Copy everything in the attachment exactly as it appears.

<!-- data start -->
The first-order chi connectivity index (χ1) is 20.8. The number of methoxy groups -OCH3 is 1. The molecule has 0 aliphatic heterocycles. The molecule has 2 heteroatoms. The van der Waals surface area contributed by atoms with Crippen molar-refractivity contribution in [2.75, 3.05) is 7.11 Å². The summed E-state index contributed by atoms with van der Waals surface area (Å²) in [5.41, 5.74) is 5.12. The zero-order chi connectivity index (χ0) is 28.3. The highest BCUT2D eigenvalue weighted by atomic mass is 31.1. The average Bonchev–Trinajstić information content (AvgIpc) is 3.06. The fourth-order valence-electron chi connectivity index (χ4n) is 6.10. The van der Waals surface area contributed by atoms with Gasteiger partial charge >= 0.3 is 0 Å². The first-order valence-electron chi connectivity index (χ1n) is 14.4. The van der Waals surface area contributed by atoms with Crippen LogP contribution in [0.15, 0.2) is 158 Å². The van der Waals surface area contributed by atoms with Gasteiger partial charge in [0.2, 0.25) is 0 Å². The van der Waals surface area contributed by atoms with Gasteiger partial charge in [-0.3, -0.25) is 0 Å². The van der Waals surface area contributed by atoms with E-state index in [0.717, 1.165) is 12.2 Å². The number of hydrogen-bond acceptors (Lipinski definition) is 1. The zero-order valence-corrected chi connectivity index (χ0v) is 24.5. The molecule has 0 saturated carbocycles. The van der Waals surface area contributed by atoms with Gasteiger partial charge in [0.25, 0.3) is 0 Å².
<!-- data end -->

The first-order chi connectivity index (χ1) is 20.8. The number of methoxy groups -OCH3 is 1. The molecule has 0 aliphatic heterocycles. The molecule has 2 heteroatoms. The van der Waals surface area contributed by atoms with Crippen molar-refractivity contribution in [2.75, 3.05) is 7.11 Å². The summed E-state index contributed by atoms with van der Waals surface area (Å²) in [5.41, 5.74) is 5.12. The zero-order chi connectivity index (χ0) is 28.3. The highest BCUT2D eigenvalue weighted by atomic mass is 31.1. The average Bonchev–Trinajstić information content (AvgIpc) is 3.06. The fourth-order valence-electron chi connectivity index (χ4n) is 6.10. The van der Waals surface area contributed by atoms with Gasteiger partial charge >= 0.3 is 0 Å². The first-order valence-electron chi connectivity index (χ1n) is 14.4. The van der Waals surface area contributed by atoms with Crippen LogP contribution in [0.15, 0.2) is 158 Å². The van der Waals surface area contributed by atoms with Gasteiger partial charge in [0.2, 0.25) is 0 Å². The van der Waals surface area contributed by atoms with Gasteiger partial charge in [-0.3, -0.25) is 0 Å². The van der Waals surface area contributed by atoms with E-state index in [0.717, 1.165) is 12.2 Å². The number of hydrogen-bond acceptors (Lipinski definition) is 1. The zero-order valence-corrected chi connectivity index (χ0v) is 24.5. The molecule has 0 saturated carbocycles. The van der Waals surface area contributed by atoms with Gasteiger partial charge in [0.25, 0.3) is 0 Å².